That's one reason why Jeffrey K. Liker's The Toyota Way, although it treads a well-trodden path, comes across as refreshingly new. It doesn't look at lean production as an engineering feat, rather as the outcome of a unique culture. As a result, what you get in its 330 pages is not an engineering treatise on lean but an easy-to-read, full-of-anecdotes book on what makes Toyota tick. Liker-Co-founder and Director of the Japan Technology Management Programme at the University of Michigan, where he is a professor of industrial and operations engineering-distills his 20 years of interaction with Toyota into "14 Toyota Way Principles" and illustrates them with real examples from within the company.

That helps in two ways. One, it makes the Toyota principles easy to understand. Two, by looking at lean as a philosophy with 14 core tenets, it makes its adoption at other organisations that much easier. Therefore, even if you've read The Machine, you'll find plenty to take away from Liker's work.

By Debkumar Mitra
Penguin India
PP: 208
Price: 250

Stories about numbers, maths puzzles and games,' reads the subtitle on the cover of mindstretch, a book by mathematician and math-buff Debkumar Mitra. However, early in the book-as early as the author's note, actually- it is clear that Mitra is not out to do a Douglas R. Hofstadter as the subtitle suggests. Instead, Mindstretch is a collection of math puzzles. In many ways, it is similar to the low-cost paperbacks (almost always printed on paper on which ink would blot, making it almost impossible to use the margins for what math students call 'rough work') that once filled the bulk of space in bookstands in railway stations across the country. You do not come across too many of them these days, and the good old-fashioned math or logic puzzle is no longer as popular as it once was. Which is what makes Mindstretch a great reliever of tedium. The puzzles are fun, difficult enough to engage even people with Mensa-club IQs, yet simple enough to be solved without an advanced degree in pure math. And Mitra is a good puzzle-book writer, ensuring that words do not get in the way of math. A sampling: A carrier pigeon departs from Bhubaneshwar for Cuttack at the same time as another departs Cuttack for Bhubaneshwar. They fly at constant speeds, although different from each other. They first cross paths 2x kms from Bhubaneshwar. After reaching the destination, they turn around immediately and head back and forth without breaks. They cross paths again x kms from Cuttack. Where will they cross paths the third time? Keep this book in your car and crack a puzzle or two while being driven to your next meeting. Better still, keep it on your desk to liven up those dull days. Oh, and the answer to that puzzle is Bhubaneshwar.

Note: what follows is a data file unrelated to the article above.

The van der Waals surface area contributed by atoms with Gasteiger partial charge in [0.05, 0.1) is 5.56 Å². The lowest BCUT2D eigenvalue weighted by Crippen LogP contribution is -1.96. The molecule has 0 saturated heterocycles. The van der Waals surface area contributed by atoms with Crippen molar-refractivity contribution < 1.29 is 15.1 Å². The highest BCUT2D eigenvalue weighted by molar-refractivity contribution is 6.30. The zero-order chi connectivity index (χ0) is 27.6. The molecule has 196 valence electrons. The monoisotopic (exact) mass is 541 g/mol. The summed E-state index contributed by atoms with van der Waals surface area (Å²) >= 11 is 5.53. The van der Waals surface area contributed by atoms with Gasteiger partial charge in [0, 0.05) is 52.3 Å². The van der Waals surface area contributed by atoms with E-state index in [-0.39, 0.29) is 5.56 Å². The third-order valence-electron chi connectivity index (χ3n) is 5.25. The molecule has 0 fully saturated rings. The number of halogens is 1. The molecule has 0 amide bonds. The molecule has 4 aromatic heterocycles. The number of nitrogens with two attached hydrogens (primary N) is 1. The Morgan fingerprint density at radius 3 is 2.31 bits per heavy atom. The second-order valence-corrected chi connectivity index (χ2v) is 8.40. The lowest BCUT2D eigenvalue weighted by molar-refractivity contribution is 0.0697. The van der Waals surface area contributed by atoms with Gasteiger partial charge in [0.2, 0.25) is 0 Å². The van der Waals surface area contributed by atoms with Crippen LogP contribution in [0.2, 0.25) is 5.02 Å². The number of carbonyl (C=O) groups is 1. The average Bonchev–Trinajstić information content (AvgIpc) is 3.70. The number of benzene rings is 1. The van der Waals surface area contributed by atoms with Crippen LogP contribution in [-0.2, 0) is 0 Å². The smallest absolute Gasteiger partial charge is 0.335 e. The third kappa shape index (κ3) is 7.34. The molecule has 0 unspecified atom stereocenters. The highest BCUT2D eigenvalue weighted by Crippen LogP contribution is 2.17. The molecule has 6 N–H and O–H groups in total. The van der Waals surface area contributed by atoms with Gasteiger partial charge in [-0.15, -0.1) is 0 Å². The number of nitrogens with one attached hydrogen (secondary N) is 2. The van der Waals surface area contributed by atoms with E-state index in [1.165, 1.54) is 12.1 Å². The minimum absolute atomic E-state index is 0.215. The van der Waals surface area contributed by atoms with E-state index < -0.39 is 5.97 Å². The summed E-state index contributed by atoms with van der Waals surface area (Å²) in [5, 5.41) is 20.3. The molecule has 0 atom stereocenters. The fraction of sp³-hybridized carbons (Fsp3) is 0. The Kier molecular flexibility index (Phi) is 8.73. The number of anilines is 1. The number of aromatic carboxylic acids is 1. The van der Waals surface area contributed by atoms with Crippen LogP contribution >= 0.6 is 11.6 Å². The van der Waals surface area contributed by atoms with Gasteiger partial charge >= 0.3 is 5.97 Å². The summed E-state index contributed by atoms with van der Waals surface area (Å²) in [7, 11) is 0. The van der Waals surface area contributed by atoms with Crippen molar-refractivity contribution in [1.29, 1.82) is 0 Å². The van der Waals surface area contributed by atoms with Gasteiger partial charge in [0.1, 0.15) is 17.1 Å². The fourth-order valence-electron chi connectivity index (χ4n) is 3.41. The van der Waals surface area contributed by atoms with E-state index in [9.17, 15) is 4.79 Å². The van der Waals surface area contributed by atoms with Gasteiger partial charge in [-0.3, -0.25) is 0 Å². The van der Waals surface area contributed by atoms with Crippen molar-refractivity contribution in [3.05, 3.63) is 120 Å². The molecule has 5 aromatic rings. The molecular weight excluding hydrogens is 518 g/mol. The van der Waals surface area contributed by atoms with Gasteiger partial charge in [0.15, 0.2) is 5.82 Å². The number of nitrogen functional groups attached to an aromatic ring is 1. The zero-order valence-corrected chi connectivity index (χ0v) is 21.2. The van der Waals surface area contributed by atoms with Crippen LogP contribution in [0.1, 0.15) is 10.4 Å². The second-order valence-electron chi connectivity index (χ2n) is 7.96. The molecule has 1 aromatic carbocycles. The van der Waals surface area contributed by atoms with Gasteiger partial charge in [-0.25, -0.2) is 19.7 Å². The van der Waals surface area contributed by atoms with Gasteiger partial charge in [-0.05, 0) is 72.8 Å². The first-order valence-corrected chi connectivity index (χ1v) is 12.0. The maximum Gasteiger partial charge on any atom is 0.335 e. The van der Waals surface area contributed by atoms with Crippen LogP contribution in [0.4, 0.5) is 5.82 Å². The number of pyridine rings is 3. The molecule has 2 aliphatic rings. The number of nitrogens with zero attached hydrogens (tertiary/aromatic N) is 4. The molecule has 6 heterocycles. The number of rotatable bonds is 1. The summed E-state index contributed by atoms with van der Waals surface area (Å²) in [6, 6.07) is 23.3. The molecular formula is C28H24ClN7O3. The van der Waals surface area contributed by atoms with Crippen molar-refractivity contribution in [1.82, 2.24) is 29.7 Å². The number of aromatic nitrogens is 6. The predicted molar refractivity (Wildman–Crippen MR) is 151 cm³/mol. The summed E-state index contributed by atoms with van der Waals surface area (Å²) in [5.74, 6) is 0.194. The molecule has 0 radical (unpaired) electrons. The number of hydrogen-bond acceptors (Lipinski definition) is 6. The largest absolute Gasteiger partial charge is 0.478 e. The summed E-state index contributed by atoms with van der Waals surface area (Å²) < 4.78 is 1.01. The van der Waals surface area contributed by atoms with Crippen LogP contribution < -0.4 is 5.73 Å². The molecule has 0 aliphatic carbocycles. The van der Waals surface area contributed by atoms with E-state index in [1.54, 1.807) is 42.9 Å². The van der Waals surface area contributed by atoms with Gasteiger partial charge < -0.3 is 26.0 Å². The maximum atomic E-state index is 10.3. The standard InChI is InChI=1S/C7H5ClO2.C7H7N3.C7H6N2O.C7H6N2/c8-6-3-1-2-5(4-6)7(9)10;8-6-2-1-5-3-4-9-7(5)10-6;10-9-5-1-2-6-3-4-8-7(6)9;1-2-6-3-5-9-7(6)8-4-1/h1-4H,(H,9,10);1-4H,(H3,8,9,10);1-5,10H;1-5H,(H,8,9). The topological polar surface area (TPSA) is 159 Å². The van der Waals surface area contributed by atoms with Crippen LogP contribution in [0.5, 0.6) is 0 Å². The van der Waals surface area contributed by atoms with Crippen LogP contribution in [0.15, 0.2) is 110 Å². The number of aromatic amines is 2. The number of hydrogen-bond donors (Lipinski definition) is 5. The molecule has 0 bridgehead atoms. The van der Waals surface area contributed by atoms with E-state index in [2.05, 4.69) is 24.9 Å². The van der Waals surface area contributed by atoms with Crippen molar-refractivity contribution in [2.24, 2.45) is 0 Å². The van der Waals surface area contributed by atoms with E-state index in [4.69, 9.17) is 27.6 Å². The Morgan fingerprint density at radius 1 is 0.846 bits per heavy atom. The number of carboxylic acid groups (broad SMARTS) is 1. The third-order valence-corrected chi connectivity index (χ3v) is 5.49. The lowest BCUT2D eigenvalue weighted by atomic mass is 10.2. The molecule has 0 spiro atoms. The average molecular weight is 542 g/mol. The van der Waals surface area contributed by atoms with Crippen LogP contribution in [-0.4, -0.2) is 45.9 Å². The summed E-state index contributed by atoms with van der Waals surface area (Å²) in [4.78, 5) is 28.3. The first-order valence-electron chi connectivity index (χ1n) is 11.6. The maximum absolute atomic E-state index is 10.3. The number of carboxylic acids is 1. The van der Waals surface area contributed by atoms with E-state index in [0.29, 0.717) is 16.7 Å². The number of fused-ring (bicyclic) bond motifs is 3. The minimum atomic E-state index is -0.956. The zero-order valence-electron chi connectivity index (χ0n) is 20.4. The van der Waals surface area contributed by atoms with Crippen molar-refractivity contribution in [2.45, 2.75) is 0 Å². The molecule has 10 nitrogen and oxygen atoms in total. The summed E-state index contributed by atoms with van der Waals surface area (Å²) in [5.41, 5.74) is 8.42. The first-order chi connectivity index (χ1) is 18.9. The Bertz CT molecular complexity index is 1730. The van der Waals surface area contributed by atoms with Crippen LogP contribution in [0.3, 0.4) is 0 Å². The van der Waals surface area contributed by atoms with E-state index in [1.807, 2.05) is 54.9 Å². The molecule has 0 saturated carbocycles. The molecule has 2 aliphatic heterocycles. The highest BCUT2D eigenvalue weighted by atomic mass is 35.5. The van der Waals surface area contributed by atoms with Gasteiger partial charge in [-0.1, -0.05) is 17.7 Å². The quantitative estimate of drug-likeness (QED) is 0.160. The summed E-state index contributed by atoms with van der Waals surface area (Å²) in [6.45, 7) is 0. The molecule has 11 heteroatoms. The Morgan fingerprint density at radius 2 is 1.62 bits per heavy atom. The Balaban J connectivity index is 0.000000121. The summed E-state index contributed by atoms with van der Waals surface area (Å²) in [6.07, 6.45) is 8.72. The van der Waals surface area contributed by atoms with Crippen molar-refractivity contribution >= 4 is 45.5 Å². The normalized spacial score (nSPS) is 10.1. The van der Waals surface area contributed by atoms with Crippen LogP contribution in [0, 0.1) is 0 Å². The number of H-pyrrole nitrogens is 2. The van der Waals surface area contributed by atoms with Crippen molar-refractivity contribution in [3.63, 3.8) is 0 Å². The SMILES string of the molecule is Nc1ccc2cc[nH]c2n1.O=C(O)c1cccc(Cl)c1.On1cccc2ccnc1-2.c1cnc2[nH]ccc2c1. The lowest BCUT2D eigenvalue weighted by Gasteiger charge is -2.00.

By Paul Davies
Nicholas Brealey
PP: 233
Price: Rs 1,389.68

Paul Davies had the daylights thrashed out of his head after a haircut in India, and has since figured the country's 'yes' and 'no' confusion just about well enough to write a guide for anybody trying to outsource business to India. Outsource, you must, he advises-with lots of sober facts to explain why. But engage India on an "equal footing", he tells fellow outsourcers. Understand India, and learn to revel in paradox. Use this survival guide to your advantage. Work out Indian Stretchable Time, hierarchy conundrums and the other mysteries. A charming book by a charmed Briton.